Ireland and the UK are co-guarantors of the Good Friday Agreement, which has delivered almost 25 years of peace and security in Northern Ireland. Ireland and the UK worked in close partnership to deliver successive milestones in the peace process including the Anglo-Irish Agreement under Margaret Thatcher and the Downing Street Declaration under John Major. As your friend and neighbour, I am deeply concerned for the wellbeing of the partnership between our countries.
In the long negotiations on the UK’s departure from the EU, both sides agreed that given the nature of its history, geography and politics, Brexit posed particular challenges for Northern Ireland. Both sides agreed that those challenges needed a unique solution.
That solution, chosen freely and jointly designed by the British Government and the EU, was the Protocol on Ireland/Northern Ireland. I am therefore worried that the British Government is now considering legislating to disapply elements of the Protocol.
The UK has always – rightly – been critical of those countries which fail to meet international legal obligations. Moving to disapply the Protocol would be a serious violation of international law. That fact cannot be disputed by advocates of the move. It would not only damage trust between the EU and UK, but also undermine the UK’s international reputation and its standing as a strong voice on the rule of law. I urge our friends in the UK to think carefully before breaking international law.
At a time when the international order the UK has successfully championed since WW2 is under great pressure, the world’s democracies need to stand together. Our cooperation in response to Russia’s barbarous attacks on Ukraine shows what partnership can deliver.
Arguing that the Good Friday Agreement and the Protocol are incompatible is disingenuous and dangerous. Taken together, they are a powerful expression of what negotiation and partnership can achieve. The former underpinned peace and prosperity for the last 25 years; the latter, if applied appropriately, will consolidate this achievement and bring real opportunities for people in Northern Ireland.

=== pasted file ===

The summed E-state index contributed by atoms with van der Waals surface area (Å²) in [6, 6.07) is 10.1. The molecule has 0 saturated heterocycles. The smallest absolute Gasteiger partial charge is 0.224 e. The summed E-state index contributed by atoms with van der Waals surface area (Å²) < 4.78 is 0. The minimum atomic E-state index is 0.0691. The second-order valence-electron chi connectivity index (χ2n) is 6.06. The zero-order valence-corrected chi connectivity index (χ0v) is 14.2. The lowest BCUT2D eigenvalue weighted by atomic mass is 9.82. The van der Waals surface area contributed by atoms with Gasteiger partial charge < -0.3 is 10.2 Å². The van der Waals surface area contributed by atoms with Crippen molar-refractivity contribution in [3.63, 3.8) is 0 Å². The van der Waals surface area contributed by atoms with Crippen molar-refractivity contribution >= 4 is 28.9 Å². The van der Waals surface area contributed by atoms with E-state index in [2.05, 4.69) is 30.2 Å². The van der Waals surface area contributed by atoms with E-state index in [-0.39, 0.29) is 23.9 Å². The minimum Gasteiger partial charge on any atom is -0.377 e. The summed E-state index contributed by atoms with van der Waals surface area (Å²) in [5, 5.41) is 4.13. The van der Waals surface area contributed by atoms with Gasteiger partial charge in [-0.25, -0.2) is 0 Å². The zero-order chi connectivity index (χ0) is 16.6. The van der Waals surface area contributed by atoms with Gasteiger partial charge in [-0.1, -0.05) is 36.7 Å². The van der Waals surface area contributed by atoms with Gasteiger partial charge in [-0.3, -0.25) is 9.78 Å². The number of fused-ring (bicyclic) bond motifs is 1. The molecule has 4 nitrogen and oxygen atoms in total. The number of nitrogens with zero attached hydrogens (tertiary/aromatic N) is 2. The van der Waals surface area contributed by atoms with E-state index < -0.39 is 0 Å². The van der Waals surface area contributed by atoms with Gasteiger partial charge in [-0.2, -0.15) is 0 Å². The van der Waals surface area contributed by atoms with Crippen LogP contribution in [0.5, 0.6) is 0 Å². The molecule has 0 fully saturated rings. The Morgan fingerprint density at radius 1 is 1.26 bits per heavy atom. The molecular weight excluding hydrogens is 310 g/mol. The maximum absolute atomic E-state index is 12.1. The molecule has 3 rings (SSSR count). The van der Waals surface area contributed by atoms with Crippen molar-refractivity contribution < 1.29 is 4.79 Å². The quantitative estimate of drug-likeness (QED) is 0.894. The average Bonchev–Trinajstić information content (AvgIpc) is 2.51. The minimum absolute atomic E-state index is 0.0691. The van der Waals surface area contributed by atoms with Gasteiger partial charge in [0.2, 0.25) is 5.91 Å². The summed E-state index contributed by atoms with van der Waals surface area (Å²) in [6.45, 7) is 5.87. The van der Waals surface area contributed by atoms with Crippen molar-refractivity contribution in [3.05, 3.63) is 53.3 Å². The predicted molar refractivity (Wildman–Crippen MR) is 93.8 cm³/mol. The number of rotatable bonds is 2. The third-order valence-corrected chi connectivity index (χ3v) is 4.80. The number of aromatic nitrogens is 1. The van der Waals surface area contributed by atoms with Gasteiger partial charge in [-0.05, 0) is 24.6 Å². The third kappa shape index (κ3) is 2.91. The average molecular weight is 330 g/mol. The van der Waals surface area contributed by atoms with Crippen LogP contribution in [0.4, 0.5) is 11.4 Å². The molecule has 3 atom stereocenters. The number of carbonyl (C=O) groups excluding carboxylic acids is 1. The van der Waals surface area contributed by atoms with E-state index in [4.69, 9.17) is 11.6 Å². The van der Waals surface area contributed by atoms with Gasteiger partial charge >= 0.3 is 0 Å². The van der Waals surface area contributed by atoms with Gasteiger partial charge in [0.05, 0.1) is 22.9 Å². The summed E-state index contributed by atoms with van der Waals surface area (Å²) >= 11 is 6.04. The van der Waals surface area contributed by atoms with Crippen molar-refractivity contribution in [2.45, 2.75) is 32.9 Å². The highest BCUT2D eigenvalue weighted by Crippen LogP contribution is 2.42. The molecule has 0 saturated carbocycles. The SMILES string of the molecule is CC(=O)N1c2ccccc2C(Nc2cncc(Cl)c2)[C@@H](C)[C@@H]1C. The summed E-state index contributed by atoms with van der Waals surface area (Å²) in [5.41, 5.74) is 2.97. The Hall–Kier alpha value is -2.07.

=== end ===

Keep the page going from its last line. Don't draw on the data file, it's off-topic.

There has been much ill-founded comment about the Protocol recently. Let me address two key points.
First – the Protocol does not weaken UK sovereignty or Northern Ireland’s place in the Union. Article 1 expressly acknowledges that the constitutional status of Northern Ireland can only be changed with the consent of a majority of its people, in accordance with the Good Friday Agreement.
Second – the Protocol has democratic legitimacy; it was clearly endorsed in a general election in 2019 in which the current Government campaigned for it. It was subsequently ratified with a large majority in Parliament. Only 10 days ago, Northern Ireland elected a majority of MLAs who support the Protocol – 53 of 90. I respect the clear mandate provided by those democratic processes and so should others.
That is not to say that the Protocol is working as smoothly or as easily as it could do. A large minority in Northern Ireland are unhappy about some aspects of it. I respect that and want to find practical solutions to address their concerns. Having been in Belfast this week, I am absolutely convinced that there is a landing zone for pragmatic and workable approaches to all those concerned.
EU proposals would significantly reduce checks on goods moving between Great Britain and Northern Ireland, create express lanes and give Northern Ireland a greater say in how the Protocol works. Disappointingly, the full potential of these proposals has never been explored by the UK.
I worry about the apparent wish of the British Government to choose a path of confrontation and unilateral action, in a manner that will not contribute towards peace and security in Northern Ireland.
Ireland has always recognized the importance of having a strong relationship with our closest neighbour. This is not just because of our joint stewardship of the successive agreements that underpin Northern Ireland’s peace and security, but because most people in Ireland, including myself, have close family and friends in the UK. Increased tension is the last thing we want to see.
In this post-election period, as the parties strive to form an Executive, people and businesses in Northern Ireland want certainty, stability, and security. Peace in Northern Ireland can only be protected with partnership and pragmatism. Unilateral actions never deliver a sustainable outcome. If pursued, they will only deepen distrust between the EU and the UK and make agreement more difficult. Far from fixing the problem in Northern Ireland, they will exacerbate uncertainty, tensions and division. I urge our friends and partners in the UK to think again.
Simon Coveney is Ireland’s Minister for Foreign Affairs and Minister for Defense